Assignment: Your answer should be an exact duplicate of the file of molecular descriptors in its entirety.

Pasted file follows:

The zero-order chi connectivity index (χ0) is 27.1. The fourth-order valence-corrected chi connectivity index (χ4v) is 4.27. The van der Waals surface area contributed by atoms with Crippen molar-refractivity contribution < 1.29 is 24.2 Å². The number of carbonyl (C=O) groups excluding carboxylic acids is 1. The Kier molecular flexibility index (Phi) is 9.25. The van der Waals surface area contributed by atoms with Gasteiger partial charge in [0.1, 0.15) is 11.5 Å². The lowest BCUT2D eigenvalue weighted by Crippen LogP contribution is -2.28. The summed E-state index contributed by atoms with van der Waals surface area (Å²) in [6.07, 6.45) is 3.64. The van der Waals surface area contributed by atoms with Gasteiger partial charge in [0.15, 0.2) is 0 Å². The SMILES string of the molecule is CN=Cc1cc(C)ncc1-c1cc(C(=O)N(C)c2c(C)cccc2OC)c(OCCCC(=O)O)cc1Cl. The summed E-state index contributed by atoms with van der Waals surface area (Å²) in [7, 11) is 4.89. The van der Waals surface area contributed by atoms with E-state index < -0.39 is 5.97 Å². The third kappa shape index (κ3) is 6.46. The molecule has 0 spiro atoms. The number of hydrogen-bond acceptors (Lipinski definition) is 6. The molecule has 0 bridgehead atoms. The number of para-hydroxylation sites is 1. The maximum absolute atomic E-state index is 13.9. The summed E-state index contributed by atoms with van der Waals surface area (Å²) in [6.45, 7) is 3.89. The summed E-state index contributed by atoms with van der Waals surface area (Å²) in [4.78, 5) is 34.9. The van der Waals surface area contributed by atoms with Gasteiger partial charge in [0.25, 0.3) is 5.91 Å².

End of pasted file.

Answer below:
The zero-order chi connectivity index (χ0) is 27.1. The fourth-order valence-corrected chi connectivity index (χ4v) is 4.27. The van der Waals surface area contributed by atoms with Crippen molar-refractivity contribution < 1.29 is 24.2 Å². The number of carbonyl (C=O) groups excluding carboxylic acids is 1. The Kier molecular flexibility index (Phi) is 9.25. The van der Waals surface area contributed by atoms with Gasteiger partial charge in [0.1, 0.15) is 11.5 Å². The lowest BCUT2D eigenvalue weighted by Crippen LogP contribution is -2.28. The summed E-state index contributed by atoms with van der Waals surface area (Å²) in [6.07, 6.45) is 3.64. The van der Waals surface area contributed by atoms with Gasteiger partial charge in [0.15, 0.2) is 0 Å². The SMILES string of the molecule is CN=Cc1cc(C)ncc1-c1cc(C(=O)N(C)c2c(C)cccc2OC)c(OCCCC(=O)O)cc1Cl. The summed E-state index contributed by atoms with van der Waals surface area (Å²) in [7, 11) is 4.89. The van der Waals surface area contributed by atoms with E-state index < -0.39 is 5.97 Å². The third kappa shape index (κ3) is 6.46. The molecule has 0 spiro atoms. The number of hydrogen-bond acceptors (Lipinski definition) is 6. The molecule has 0 bridgehead atoms. The number of para-hydroxylation sites is 1. The maximum absolute atomic E-state index is 13.9. The summed E-state index contributed by atoms with van der Waals surface area (Å²) in [6.45, 7) is 3.89. The summed E-state index contributed by atoms with van der Waals surface area (Å²) in [4.78, 5) is 34.9. The van der Waals surface area contributed by atoms with Gasteiger partial charge in [0.25, 0.3) is 5.91 Å².